By SSgt Andrew Moore

Space Force, Purdue Partner on STEM Education, Innovation

Monday, October 4th, 2021

WEST LAFAYETTE, Ind — The Space Force established an agreement with Purdue University Sept. 29, making Purdue the latest entrant into the Space Force’s University Partnership Program.

Purdue President Mitch Daniels and Gen, David D. “DT” Thompson, USSF vice chief of space operations, signed a memorandum of agreement in Hovde Hall on the Purdue campus.

“For quite some time, Purdue’s involvement in space has expanded far beyond our distinguished history of astronauts,” Daniels said. “Our partnership with the Space Force provides yet another example of our commitment to space exploration and national security.”

The signing was part of a two-day campus visit for Thompson, who received his master’s degree in aeronautics and astronautics from the university in 1989. Thompson said the UPP will leverage the internationally-renowned research and educational opportunities available at Purdue to take on the engineering, science and technology issues facing the Space Force.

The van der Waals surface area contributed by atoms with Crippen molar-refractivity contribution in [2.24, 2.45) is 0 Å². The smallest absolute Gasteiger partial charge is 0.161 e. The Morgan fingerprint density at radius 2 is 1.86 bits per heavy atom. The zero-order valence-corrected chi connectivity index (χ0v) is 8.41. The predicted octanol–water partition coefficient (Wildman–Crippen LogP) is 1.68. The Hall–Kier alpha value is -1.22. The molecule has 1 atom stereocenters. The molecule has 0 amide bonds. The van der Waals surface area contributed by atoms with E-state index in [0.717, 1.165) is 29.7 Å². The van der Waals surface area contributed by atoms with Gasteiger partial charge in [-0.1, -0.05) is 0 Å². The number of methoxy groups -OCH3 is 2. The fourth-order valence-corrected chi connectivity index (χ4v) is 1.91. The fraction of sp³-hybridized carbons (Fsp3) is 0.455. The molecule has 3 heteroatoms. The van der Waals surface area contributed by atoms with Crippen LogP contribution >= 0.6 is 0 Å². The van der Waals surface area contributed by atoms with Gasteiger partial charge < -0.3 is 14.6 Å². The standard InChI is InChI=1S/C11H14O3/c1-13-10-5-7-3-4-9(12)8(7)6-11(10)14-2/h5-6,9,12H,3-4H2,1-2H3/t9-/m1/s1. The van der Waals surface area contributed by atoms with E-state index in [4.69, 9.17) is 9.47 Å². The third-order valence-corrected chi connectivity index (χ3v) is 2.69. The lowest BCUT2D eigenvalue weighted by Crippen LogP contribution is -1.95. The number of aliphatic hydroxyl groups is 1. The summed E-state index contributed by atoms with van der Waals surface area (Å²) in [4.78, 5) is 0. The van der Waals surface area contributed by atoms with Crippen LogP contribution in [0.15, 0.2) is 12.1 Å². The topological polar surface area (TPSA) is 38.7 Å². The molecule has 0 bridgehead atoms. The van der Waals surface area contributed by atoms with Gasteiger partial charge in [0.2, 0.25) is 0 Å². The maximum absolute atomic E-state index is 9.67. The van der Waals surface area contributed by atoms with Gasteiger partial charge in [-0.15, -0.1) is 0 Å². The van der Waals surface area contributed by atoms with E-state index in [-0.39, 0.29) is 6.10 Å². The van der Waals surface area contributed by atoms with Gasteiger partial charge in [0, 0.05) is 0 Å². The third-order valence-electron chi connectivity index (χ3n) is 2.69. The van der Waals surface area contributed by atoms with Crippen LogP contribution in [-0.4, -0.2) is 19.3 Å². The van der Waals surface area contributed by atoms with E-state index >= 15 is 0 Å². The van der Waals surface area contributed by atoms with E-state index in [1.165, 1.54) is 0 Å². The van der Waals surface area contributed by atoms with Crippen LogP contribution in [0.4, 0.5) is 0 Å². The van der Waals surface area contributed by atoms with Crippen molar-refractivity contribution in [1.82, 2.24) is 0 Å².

“As someone who has personally benefited from the caliber of education Purdue provides, I am excited for the next generation of Guardians who will expand their knowledge and expertise through this partnership,” Thompson said. “Those Guardians must have the STEM foundation that provides a deep understanding of the space domain to conquer the challenges of today, coupled with the confidence and commitment to solve the problems we are certain to encounter in the future.”

While on campus, Thompson met with Air Force ROTC cadets training for Space Force, as well as officers in the Purdue Military Research Initiative.